• "Jane Addams." In Prairie Crops: Addresses Given at the Commencement Exercises and the Baccalaureate Service, June, 1935,' edited by J.S.P. Tatlock, 16-24. Rockford IL: Rockford College, 1936.
  • "The Lodestone and the Understanding of Matter in Seventeenth Century England." Philosophy of Science 4 (1937): 75-95.
  • The Love of the World. New Haven: The Berkeley Divinity School, 1944.
  • A New View of the World. A Discussion of Liberal Education After the War. Denver, Colorado: The Social Science Foundation, University of Denver, 1943.
  • "The Place of Letters in Liberal Education. Report of the Commission on Liberal Education of the Association of American Colleges." Association of American Colleges Bulletin 33, no. 4 (December 1947): 1-8.
  • "Poetry and General Education." The CEA Critic 10, no. 6 (September 1948): 1-15.
  • "The Porcelain Egg, or The Present Interpretation of Education to the Public." In Interpreting Education to the Public. Remarks at the Fourteenth Annual Forum on Education of The Tuition Plan at Hotel Ambassador in New York February 10, 1954., 17-28. New York: The Tuition Plan, 1954.
  • "The Prerequiste of Christian Education." American Scholar 16, no. 4 (Autumn 1947): 471-76.
  • "The Purpose of Learning." Annals of the American Academy of Political and Social Science September 1955: 7-16.
  • "Report of Commission on Liberal Education." Association of American Colleges Bulletin 37, no. 1 (March 1951): 135-40.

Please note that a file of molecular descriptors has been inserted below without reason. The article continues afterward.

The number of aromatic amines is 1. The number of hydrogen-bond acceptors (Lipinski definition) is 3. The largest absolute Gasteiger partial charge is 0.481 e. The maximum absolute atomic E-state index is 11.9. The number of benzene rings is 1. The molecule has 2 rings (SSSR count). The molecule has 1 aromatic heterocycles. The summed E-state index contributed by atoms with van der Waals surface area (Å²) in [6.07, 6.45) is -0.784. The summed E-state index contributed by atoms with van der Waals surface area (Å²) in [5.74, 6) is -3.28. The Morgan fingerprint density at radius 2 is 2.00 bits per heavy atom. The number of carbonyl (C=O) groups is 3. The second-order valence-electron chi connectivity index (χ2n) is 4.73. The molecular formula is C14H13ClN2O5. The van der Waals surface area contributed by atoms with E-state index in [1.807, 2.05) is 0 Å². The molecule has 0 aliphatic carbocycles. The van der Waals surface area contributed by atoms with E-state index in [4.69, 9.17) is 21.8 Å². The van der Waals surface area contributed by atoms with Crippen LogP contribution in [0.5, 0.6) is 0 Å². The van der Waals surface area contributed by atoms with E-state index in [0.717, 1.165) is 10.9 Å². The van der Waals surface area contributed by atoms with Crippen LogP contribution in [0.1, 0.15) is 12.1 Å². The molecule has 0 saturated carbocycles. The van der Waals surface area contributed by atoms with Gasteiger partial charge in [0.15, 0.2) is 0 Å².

• The Republic and the Person: A Discussion of Necessities in Modern American Education. Chicago: Henry Regnery Company, 1952.
  • "The Revolutionary Task Ahead: Time for a Change." In The Public Schools in Chrisis; Some Critical Essays, edited by Mortimer Brewster Smith. Chicago: Henry Regnery Co., 1956.
  • "Sir Thomas Browne and Hieroglyphs." Virginia Quarterly Autumn 1935.
  • "Sir Thomas Browne, True Scientist." Osiris 2, no. 3 (1936): 28-79.
  • "The Social Role of Education." On the report of the President's Commission. The American Scholar March 1949: 41-49.
  • "Three Terms of the Corpuscularian Philosophy." Modern Philology 33 (1935-1936): 243-60.
  • "Time for a Change." In Toward Unity in Education Policy, 13-22. American Council on Education, 1953.
  • "To Believe and Doubt Well." Anglican Theological Review 31, no. 1 (January 1949): 9-14.
  • "Two Universal Values in a Broad Education." In The Annual Conference on Higher Education in Michigan November 29 and 30, 1950. Addresses and Program., 22-30. University of Michigan Official Publication. Vol. 52, No. 100, June 14, 1951. Ann Arbor, Michigan: The University, 1951.
  • A University Bound in a Smaller Volume: An Address to School Students Delivered Over the Columbia Broadcasting System. Gambier, Ohio: Kenyon College, [c1939].
  • Wartime College Training Programs of the Armed Services. With Chapters on Special Phases by Sidney L. Pressey, Gordon K. Chalmers, Raymond J. Connolly, and Edward C. Elliott, for the Commission on Implications of Armed Services Educational Programs. Edited by Henry C. Hergé. Washington, DC: American Council on Education, 1948.
  • "[Poem]." In St. Nicholas Magazine, edited by Mary Mapes Dodge. New York: Scribner & Company, 1912.

In addition to his published books, he served as editor of the American Oxonian from 1946 to 1948.


  1. ^ Find A Grave Retrieved October 23, 2013


  • Thomas Boardman Greenslade, Kenyon College: Its Third Half Century (Gambier, Ohio: Kenyon College, 1975)